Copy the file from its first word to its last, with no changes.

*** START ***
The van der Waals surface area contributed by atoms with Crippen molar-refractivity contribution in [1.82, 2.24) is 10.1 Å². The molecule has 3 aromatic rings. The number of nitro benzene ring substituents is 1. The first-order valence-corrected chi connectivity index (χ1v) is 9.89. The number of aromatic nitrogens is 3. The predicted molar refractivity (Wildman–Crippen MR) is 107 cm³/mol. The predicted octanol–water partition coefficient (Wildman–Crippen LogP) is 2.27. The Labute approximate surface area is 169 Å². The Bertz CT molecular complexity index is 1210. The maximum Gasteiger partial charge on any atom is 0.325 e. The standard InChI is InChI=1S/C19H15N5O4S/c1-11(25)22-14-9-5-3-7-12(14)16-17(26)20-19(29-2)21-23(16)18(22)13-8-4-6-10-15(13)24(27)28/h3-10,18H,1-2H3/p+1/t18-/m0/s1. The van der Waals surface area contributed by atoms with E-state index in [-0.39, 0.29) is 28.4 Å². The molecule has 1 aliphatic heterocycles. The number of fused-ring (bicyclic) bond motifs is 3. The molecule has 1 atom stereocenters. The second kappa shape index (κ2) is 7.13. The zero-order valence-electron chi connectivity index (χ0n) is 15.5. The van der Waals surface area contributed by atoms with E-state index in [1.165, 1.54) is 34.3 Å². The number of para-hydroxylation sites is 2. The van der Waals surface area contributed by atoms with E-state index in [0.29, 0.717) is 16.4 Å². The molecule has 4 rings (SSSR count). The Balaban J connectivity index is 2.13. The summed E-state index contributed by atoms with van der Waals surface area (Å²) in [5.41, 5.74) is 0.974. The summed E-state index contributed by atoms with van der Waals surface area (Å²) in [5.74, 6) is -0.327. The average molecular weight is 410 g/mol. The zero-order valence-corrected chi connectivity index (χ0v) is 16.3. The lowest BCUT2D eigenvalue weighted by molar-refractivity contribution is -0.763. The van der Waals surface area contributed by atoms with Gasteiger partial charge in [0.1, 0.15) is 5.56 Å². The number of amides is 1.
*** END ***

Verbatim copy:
The van der Waals surface area contributed by atoms with Crippen molar-refractivity contribution in [1.82, 2.24) is 10.1 Å². The molecule has 3 aromatic rings. The number of nitro benzene ring substituents is 1. The first-order valence-corrected chi connectivity index (χ1v) is 9.89. The number of aromatic nitrogens is 3. The predicted molar refractivity (Wildman–Crippen MR) is 107 cm³/mol. The predicted octanol–water partition coefficient (Wildman–Crippen LogP) is 2.27. The Labute approximate surface area is 169 Å². The Bertz CT molecular complexity index is 1210. The maximum Gasteiger partial charge on any atom is 0.325 e. The standard InChI is InChI=1S/C19H15N5O4S/c1-11(25)22-14-9-5-3-7-12(14)16-17(26)20-19(29-2)21-23(16)18(22)13-8-4-6-10-15(13)24(27)28/h3-10,18H,1-2H3/p+1/t18-/m0/s1. The van der Waals surface area contributed by atoms with E-state index in [-0.39, 0.29) is 28.4 Å². The molecule has 1 aliphatic heterocycles. The number of fused-ring (bicyclic) bond motifs is 3. The molecule has 1 atom stereocenters. The second kappa shape index (κ2) is 7.13. The zero-order valence-electron chi connectivity index (χ0n) is 15.5. The van der Waals surface area contributed by atoms with E-state index in [1.165, 1.54) is 34.3 Å². The number of para-hydroxylation sites is 2. The van der Waals surface area contributed by atoms with E-state index in [0.29, 0.717) is 16.4 Å². The molecule has 4 rings (SSSR count). The Balaban J connectivity index is 2.13. The summed E-state index contributed by atoms with van der Waals surface area (Å²) in [5.41, 5.74) is 0.974. The summed E-state index contributed by atoms with van der Waals surface area (Å²) in [5.74, 6) is -0.327. The average molecular weight is 410 g/mol. The zero-order valence-corrected chi connectivity index (χ0v) is 16.3. The lowest BCUT2D eigenvalue weighted by molar-refractivity contribution is -0.763. The van der Waals surface area contributed by atoms with Gasteiger partial charge in [0.1, 0.15) is 5.56 Å². The number of amides is 1.